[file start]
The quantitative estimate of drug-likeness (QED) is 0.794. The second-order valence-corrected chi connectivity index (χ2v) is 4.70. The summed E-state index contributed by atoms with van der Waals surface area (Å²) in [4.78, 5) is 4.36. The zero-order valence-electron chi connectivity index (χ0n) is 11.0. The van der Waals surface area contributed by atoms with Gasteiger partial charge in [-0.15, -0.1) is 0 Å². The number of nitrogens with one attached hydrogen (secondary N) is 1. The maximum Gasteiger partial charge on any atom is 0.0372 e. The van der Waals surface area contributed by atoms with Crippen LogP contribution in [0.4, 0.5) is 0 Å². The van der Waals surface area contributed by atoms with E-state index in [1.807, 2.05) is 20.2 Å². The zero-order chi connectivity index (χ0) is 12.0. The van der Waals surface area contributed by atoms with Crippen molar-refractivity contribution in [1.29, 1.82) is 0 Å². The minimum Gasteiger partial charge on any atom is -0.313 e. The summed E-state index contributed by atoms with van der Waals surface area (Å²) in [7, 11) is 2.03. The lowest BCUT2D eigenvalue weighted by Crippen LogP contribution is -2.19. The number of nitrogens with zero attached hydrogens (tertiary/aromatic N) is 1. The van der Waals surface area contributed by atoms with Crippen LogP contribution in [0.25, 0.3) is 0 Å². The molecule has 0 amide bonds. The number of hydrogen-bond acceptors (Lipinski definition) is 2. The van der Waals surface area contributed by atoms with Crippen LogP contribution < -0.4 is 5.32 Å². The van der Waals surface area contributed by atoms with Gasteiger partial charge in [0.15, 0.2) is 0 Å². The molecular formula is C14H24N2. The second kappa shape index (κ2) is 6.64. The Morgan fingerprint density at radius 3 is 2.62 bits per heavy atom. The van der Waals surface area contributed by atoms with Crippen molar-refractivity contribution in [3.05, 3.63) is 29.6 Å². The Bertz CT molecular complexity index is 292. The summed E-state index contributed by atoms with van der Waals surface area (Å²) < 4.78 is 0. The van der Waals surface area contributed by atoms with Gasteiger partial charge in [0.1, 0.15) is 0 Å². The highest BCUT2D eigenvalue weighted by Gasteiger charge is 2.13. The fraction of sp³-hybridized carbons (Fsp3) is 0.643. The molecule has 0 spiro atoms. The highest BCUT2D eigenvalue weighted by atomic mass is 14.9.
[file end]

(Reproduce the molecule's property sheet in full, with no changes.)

The quantitative estimate of drug-likeness (QED) is 0.794. The second-order valence-corrected chi connectivity index (χ2v) is 4.70. The summed E-state index contributed by atoms with van der Waals surface area (Å²) in [4.78, 5) is 4.36. The zero-order valence-electron chi connectivity index (χ0n) is 11.0. The van der Waals surface area contributed by atoms with Gasteiger partial charge in [-0.15, -0.1) is 0 Å². The number of nitrogens with one attached hydrogen (secondary N) is 1. The maximum Gasteiger partial charge on any atom is 0.0372 e. The van der Waals surface area contributed by atoms with Crippen LogP contribution in [0.4, 0.5) is 0 Å². The van der Waals surface area contributed by atoms with E-state index in [1.807, 2.05) is 20.2 Å². The zero-order chi connectivity index (χ0) is 12.0. The van der Waals surface area contributed by atoms with Crippen molar-refractivity contribution in [1.29, 1.82) is 0 Å². The minimum Gasteiger partial charge on any atom is -0.313 e. The summed E-state index contributed by atoms with van der Waals surface area (Å²) in [7, 11) is 2.03. The lowest BCUT2D eigenvalue weighted by Crippen LogP contribution is -2.19. The number of nitrogens with zero attached hydrogens (tertiary/aromatic N) is 1. The van der Waals surface area contributed by atoms with Crippen LogP contribution in [0.25, 0.3) is 0 Å². The molecule has 0 amide bonds. The number of hydrogen-bond acceptors (Lipinski definition) is 2. The van der Waals surface area contributed by atoms with Crippen LogP contribution < -0.4 is 5.32 Å². The van der Waals surface area contributed by atoms with Gasteiger partial charge in [0.15, 0.2) is 0 Å². The molecular formula is C14H24N2. The second kappa shape index (κ2) is 6.64. The Morgan fingerprint density at radius 3 is 2.62 bits per heavy atom. The van der Waals surface area contributed by atoms with Crippen molar-refractivity contribution in [3.05, 3.63) is 29.6 Å². The Bertz CT molecular complexity index is 292. The summed E-state index contributed by atoms with van der Waals surface area (Å²) < 4.78 is 0. The van der Waals surface area contributed by atoms with Gasteiger partial charge in [0.1, 0.15) is 0 Å². The highest BCUT2D eigenvalue weighted by Gasteiger charge is 2.13. The fraction of sp³-hybridized carbons (Fsp3) is 0.643. The molecule has 0 spiro atoms. The highest BCUT2D eigenvalue weighted by atomic mass is 14.9.